United States District Court, N.D. California
For Kum Tat Limited, Plaintiff: Charles Michael Schaible, Cooley Godward Kronish LLP, San Francisco, CA; Patrick P. Gunn, Cooley Godward LLP, San Francisco, CA.
For Linden Ox Pasture, LLC, Defendant: Jeffrey L. Fillerup, LEAD ATTORNEY, Andrew S. Azarmi, McKenna Long & Aldridge LLP, San Francisco, CA.
ORDER DENYING MOTION TO COMPEL ARBITRATION Re: Dkt. No. 50
WILLIAM H. ORRICK, United States District Judge.
Plaintiff Kum Tat Limited (" Kum Tat") and defendant Linden Ox Pasture, LLC (" Linden Ox") entered negotiations for the purchase of residential property owned by Linden Ox. When Linden Ox terminated negotiations and contracted to sell the property to a third-party, Kum Tat sued for breach of contract and specific performance. Kum Tat moves to compel Linden Ox to arbitrate the dispute. Because Kum Tat has not shown the existence of a binding contract between the parties, the motion is DENIED.
I. FACTUAL BACKGROUND
Except where otherwise indicated, the following facts are drawn from the Court's September 18, 2014 order granting Linden Ox's motion to expunge lis pendens. See Dkt. No. 43 at 1-4. I include them here for ease of reference.
The property at issue is a residential estate located in Atherton, California. In early 2014, Linden Ox listed the property for sale through its real estate agent, Mary Gullixson. On May 12, 2014, Kum Tat executed a Real Estate Purchase Contract (" REPC") offering to purchase the property for $38 million. Lam Decl. ¶ 2, Ex. A (Dkt. No. 27). The offer provided that the purchase price would include all the property's furniture, artwork, and other furnishings, and that Linden Ox would be required to submit an " exclusion list" -- i.e., a list of such items to be excluded from the sale -- within five days of accepting the offer. At the time, the property's furniture, artwork, and other furnishings were valued in the millions of dollars.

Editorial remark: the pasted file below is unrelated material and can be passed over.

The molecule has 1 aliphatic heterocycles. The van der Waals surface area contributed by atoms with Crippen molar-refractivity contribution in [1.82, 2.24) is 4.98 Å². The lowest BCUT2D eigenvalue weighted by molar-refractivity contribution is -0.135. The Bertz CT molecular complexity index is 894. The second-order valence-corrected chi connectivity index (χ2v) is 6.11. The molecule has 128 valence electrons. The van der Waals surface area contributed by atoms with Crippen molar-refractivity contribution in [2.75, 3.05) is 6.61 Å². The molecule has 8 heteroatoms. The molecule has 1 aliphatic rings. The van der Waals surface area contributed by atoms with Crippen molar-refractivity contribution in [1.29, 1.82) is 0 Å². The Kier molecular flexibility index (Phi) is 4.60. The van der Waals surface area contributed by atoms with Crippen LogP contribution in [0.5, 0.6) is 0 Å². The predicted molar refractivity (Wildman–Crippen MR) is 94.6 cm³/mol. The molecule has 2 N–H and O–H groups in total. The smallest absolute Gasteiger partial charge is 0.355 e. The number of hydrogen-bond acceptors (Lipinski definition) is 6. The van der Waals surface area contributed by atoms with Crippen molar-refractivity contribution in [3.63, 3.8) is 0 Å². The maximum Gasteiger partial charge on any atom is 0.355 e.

The REPC includes an arbitration provision, which Kum Tat initialed. It provides in relevant part:
ARBITRATION OF DISPUTES: By initialing Paragraph 29B . .., Buyer and Seller agree to submit any disputes between them concerning and/or arising out of this Contract to binding arbitration if those disputes are not resolved by mediation . . . Arbitration shall be conducted pursuant to Title 9 of the California Code of Civil Procedure including, but not limited to, the right of discovery under Section 1283.05.
Lam Decl., Ex. A § 29.B. The REPC also contains a choice-of-law provision that states, " This Contract and all other documents referenced in this Contract shall be governed by, and shall be construed according to, the laws of the State of California." Id. § 27.I.
Kum Tat sent the offer to Linden Ox on May 19, 2014. Gullixson Decl. ¶ 6 (Dkt. No. 5). On May 21, 2014, Linden Ox responded with a counteroffer to sell the property for $39.5 million. The counteroffer provided that, at the close of escrow, Kum Tat would pay an additional $3.5 million for the property's furnishings, excluding certain artwork and other items. Although the counteroffer specifically identified several pieces of art and other furnishings for exclusion, it did not enumerate all such items to be excluded from the sale. To that end, the counteroffer required Linden Ox to submit an exclusion list within seven days of Kum Tat's acceptance of the counteroffer; Kum Tat would then approve the list within seven days of receiving it. Linden Ox initialed the REPC's arbitration provision as part of the counteroffer. Lam Decl. ¶ 3, Ex. B.
Kum Tat did not accept the counteroffer. Instead, on May 25, 2014, Kum Tat countered at $41 million for the property and all its furnishings, excluding certain artwork and other personal items. Like Linden Ox's counteroffer, Kum Tat's counteroffer specifically identified several pieces of art and other furnishings for exclusion but did not enumerate all such items to be excluded. It provided instead that Linden Ox would submit an exclusion list to Kum Tat, which Kum Tat would then " review ...